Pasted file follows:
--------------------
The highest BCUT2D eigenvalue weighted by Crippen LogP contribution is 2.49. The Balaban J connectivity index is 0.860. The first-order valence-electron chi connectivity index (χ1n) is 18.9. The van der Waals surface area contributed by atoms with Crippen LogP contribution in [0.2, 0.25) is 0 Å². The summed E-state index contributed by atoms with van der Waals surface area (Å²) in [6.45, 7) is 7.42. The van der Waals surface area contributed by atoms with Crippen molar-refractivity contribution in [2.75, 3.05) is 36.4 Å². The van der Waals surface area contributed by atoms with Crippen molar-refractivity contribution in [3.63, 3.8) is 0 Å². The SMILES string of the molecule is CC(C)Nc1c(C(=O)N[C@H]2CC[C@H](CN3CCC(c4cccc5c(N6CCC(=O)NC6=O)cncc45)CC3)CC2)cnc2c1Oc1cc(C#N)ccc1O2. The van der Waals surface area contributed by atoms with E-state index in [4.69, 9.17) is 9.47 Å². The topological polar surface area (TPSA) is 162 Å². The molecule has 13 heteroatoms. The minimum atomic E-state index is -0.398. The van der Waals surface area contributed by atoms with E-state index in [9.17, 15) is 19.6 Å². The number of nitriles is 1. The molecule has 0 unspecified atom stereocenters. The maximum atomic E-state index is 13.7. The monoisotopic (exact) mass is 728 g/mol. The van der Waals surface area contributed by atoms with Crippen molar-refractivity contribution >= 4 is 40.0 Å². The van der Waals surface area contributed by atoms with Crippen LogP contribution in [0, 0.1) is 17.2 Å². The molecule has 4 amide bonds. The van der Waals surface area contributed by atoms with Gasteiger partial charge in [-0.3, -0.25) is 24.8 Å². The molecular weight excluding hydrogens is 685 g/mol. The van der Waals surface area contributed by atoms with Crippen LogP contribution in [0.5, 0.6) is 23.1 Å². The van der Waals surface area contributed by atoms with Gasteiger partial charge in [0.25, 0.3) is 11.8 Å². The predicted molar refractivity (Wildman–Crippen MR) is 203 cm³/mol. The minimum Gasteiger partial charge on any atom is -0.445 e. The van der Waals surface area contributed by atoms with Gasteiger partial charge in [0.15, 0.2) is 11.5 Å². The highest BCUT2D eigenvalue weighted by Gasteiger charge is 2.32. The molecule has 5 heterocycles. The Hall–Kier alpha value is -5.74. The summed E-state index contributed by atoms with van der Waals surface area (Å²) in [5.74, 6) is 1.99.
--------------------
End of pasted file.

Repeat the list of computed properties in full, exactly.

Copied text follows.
The highest BCUT2D eigenvalue weighted by Crippen LogP contribution is 2.49. The Balaban J connectivity index is 0.860. The first-order valence-electron chi connectivity index (χ1n) is 18.9. The van der Waals surface area contributed by atoms with Crippen LogP contribution in [0.2, 0.25) is 0 Å². The summed E-state index contributed by atoms with van der Waals surface area (Å²) in [6.45, 7) is 7.42. The van der Waals surface area contributed by atoms with Crippen molar-refractivity contribution in [2.75, 3.05) is 36.4 Å². The van der Waals surface area contributed by atoms with Crippen molar-refractivity contribution in [3.63, 3.8) is 0 Å². The SMILES string of the molecule is CC(C)Nc1c(C(=O)N[C@H]2CC[C@H](CN3CCC(c4cccc5c(N6CCC(=O)NC6=O)cncc45)CC3)CC2)cnc2c1Oc1cc(C#N)ccc1O2. The van der Waals surface area contributed by atoms with E-state index in [4.69, 9.17) is 9.47 Å². The topological polar surface area (TPSA) is 162 Å². The molecule has 13 heteroatoms. The minimum atomic E-state index is -0.398. The van der Waals surface area contributed by atoms with E-state index in [9.17, 15) is 19.6 Å². The number of nitriles is 1. The molecule has 0 unspecified atom stereocenters. The maximum atomic E-state index is 13.7. The monoisotopic (exact) mass is 728 g/mol. The van der Waals surface area contributed by atoms with Crippen molar-refractivity contribution >= 4 is 40.0 Å². The van der Waals surface area contributed by atoms with Crippen LogP contribution in [0, 0.1) is 17.2 Å². The molecule has 4 amide bonds. The van der Waals surface area contributed by atoms with Gasteiger partial charge in [-0.3, -0.25) is 24.8 Å². The molecular weight excluding hydrogens is 685 g/mol. The van der Waals surface area contributed by atoms with Crippen LogP contribution in [0.5, 0.6) is 23.1 Å². The van der Waals surface area contributed by atoms with Gasteiger partial charge in [0.25, 0.3) is 11.8 Å². The predicted molar refractivity (Wildman–Crippen MR) is 203 cm³/mol. The minimum Gasteiger partial charge on any atom is -0.445 e. The van der Waals surface area contributed by atoms with Gasteiger partial charge in [0.15, 0.2) is 11.5 Å². The highest BCUT2D eigenvalue weighted by Gasteiger charge is 2.32. The molecule has 5 heterocycles. The Hall–Kier alpha value is -5.74. The summed E-state index contributed by atoms with van der Waals surface area (Å²) in [5.74, 6) is 1.99.